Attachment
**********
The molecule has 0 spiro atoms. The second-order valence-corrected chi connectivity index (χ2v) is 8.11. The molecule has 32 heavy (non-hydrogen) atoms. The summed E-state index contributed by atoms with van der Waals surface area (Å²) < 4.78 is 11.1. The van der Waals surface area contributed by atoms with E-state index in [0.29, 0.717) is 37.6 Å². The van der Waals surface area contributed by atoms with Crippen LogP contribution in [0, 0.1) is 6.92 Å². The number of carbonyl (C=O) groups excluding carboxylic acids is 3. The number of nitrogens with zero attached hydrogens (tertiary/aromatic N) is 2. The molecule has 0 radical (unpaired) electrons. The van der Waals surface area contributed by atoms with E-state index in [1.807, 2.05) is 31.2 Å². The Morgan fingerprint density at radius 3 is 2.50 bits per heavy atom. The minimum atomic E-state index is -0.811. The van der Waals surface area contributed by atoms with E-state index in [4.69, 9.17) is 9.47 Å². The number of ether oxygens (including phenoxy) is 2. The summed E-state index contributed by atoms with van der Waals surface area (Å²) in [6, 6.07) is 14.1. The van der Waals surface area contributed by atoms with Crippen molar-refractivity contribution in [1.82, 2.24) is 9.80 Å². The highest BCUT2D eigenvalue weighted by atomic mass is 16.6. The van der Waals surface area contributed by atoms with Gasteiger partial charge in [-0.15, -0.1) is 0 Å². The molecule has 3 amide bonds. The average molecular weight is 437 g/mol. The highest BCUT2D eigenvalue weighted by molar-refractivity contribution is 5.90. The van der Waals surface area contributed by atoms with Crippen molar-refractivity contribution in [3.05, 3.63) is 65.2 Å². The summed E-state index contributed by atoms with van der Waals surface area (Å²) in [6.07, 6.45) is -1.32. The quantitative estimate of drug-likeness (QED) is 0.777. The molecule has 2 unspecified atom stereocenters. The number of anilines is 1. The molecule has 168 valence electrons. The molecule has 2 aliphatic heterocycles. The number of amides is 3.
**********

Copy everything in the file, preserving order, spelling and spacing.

The molecule has 0 spiro atoms. The second-order valence-corrected chi connectivity index (χ2v) is 8.11. The molecule has 32 heavy (non-hydrogen) atoms. The summed E-state index contributed by atoms with van der Waals surface area (Å²) < 4.78 is 11.1. The van der Waals surface area contributed by atoms with E-state index in [0.29, 0.717) is 37.6 Å². The van der Waals surface area contributed by atoms with Crippen LogP contribution in [0, 0.1) is 6.92 Å². The number of carbonyl (C=O) groups excluding carboxylic acids is 3. The number of nitrogens with zero attached hydrogens (tertiary/aromatic N) is 2. The molecule has 0 radical (unpaired) electrons. The van der Waals surface area contributed by atoms with E-state index in [1.807, 2.05) is 31.2 Å². The Morgan fingerprint density at radius 3 is 2.50 bits per heavy atom. The minimum atomic E-state index is -0.811. The van der Waals surface area contributed by atoms with E-state index in [4.69, 9.17) is 9.47 Å². The number of ether oxygens (including phenoxy) is 2. The summed E-state index contributed by atoms with van der Waals surface area (Å²) in [6, 6.07) is 14.1. The van der Waals surface area contributed by atoms with Crippen molar-refractivity contribution in [1.82, 2.24) is 9.80 Å². The highest BCUT2D eigenvalue weighted by atomic mass is 16.6. The van der Waals surface area contributed by atoms with Gasteiger partial charge in [-0.15, -0.1) is 0 Å². The molecule has 3 amide bonds. The average molecular weight is 437 g/mol. The highest BCUT2D eigenvalue weighted by molar-refractivity contribution is 5.90. The van der Waals surface area contributed by atoms with Crippen molar-refractivity contribution in [3.05, 3.63) is 65.2 Å². The summed E-state index contributed by atoms with van der Waals surface area (Å²) in [6.07, 6.45) is -1.32. The quantitative estimate of drug-likeness (QED) is 0.777. The molecule has 2 unspecified atom stereocenters. The number of anilines is 1. The molecule has 168 valence electrons. The molecule has 2 aliphatic heterocycles. The number of amides is 3.